How can we support our children’s immunity before heading back to school? Nutritional therapist Kim Plaza, technical advisor at ADM Protexin, reveals all…
Starting a new school year can be a nervous or exciting time for many children, however, 2020 has already provided many obstacles to following a normal school life. Therefore, we will want our children to be fit, healthy and ready to learn for when the new term begins.
As school starts and autumn descends upon us, we may already be used to getting some sniffles as germs are shared around the classroom and brought home to the rest of the family. This year, however, immunity is of particular interest and supporting children’s bodies with good nutrition and healthy habits may make the transition from home to school life a little easier.
Many people can get sufficient vitamin D from safe sun exposure throughout early March and late September, provided they are spending enough time outdoors. Vitamin D is important for many reasons, including supporting immunity against bacterial and viral infections, improving inflammation, and also in regulating allergic responses. Getting back into nature whilst the last of the summer sun is with us might encourage good synthesis of this vitamin, so playing in the parks and green spaces with arms and face exposed might be helpful. As we have experienced weeks of staying indoors, with reduced sun exposure as a consequence, children may not have obtained the necessary levels, therefore supplementation may also be necessary, if testing shows levels are low.
Now is a good time to begin setting patterns that will help with the transition into term-time. Throughout recent months there has been a dramatic change in routine, so establishing some basic norms (such as a bedtime routine) may not only prove useful for reducing worries about a new school year, but may also promote good behaviour and cognitive function as well as support immunity. Irregular sleep patterns have been found to increase systemic inflammation and alter the presence of certain immune cells. One study found that shorter sleep duration was associated with an increased risk for the common cold, therefore not only is the timing and regularity of sleep important, the duration of sleep is also to be considered.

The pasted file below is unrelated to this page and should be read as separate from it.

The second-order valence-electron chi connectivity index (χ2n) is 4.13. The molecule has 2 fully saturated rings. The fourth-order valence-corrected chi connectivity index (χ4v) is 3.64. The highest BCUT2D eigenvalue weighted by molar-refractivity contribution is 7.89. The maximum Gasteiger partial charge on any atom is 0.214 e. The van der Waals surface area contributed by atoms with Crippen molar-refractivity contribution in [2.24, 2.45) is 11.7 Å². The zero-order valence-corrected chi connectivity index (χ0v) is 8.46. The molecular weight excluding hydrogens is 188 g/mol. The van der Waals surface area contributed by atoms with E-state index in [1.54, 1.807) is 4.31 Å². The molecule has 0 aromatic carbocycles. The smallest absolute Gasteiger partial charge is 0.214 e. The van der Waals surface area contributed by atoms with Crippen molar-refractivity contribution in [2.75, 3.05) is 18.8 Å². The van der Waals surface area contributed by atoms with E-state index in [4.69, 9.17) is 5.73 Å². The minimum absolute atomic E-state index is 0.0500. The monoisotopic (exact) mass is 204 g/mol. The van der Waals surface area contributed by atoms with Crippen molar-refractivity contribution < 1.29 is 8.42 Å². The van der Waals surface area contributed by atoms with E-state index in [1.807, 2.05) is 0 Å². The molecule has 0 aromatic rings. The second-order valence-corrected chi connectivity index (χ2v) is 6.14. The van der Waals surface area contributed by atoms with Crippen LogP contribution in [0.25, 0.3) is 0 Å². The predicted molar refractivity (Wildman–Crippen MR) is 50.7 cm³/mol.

The NHS recommends that children aged between five and seven years old need around 11 hours sleep, with those aged between eight and 11 years need around 10 hours. Older children aged between 12 and 16 years require around nine hours of sleep. Hormones that are required for sleep are depended upon our behaviours, such as late bedtimes. The use of blue-light emitting devices can disrupt the release of our sleep hormone melatonin, therefore try and set a regular bedtime routine based on the hours of required sleep, as well as reduce the time spent on screens for one hour before nodding off. Try introducing behaviours such as reading books before bed, or applying a screen filter, which many devices now have built in. Also consider the environment and encourage a calm and relaxed mood by reducing noise levels where possible.
Another way to support sleep and immunity is through balancing energy levels. Sleep restriction is associated with an imbalance in appetite hormones, which may favour circulating levels of ghrelin (the hunger hormone), potentially leading to overeating. This could therefore promote a vicious cycle, where children have poor sleep patterns and energy levels which then increases the chance of poorer food choice and cravings, which impact sleep quality and duration. Try establishing a regular eating pattern which maintains blood sugar levels throughout the day, such as wholegrain options and less refined sugar foods such as sweets, ice cream and fizzy drinks.
Supporting good gut health may also help to support immunity. Over 70 percent of our immune cells are located in the lining of the gut, these cells are in close connection with thousands of different types of bacteria. The bacteria communicate with immune cells and allow the body to recognise ‘friend from foe’. The beneficial effects of bacteria are not solely found in the gut, but other mucosal systems too, such as the upper respiratory tract, where there is now evidence of a link between the gut and lung microbiome. So keeping a healthy and happy gut may go some way to support overall systemic immunity and potentially prevent the severity and duration of an infection should little ones catch a cold.
Taking a multi-strain live bacteria supplement may be useful to obtain a variety of good bacteria, such as Bio-Kult Infantis, which contains 7 strains of live bacteria, including the 2 most predominant infant Bifidobacteria strains. Bio-Kult Infantis also contains vitamin D3 as well as omega-3 fatty acids and two types of prebiotic fibres. Omega-3 is obtained from fish oil, where only 4.5 percent of children in the UK meet the recommended consumption. Prebiotics selectively stimulate the growth of good bacteria, therefore potentially encouraging a robust and diverse microbiome.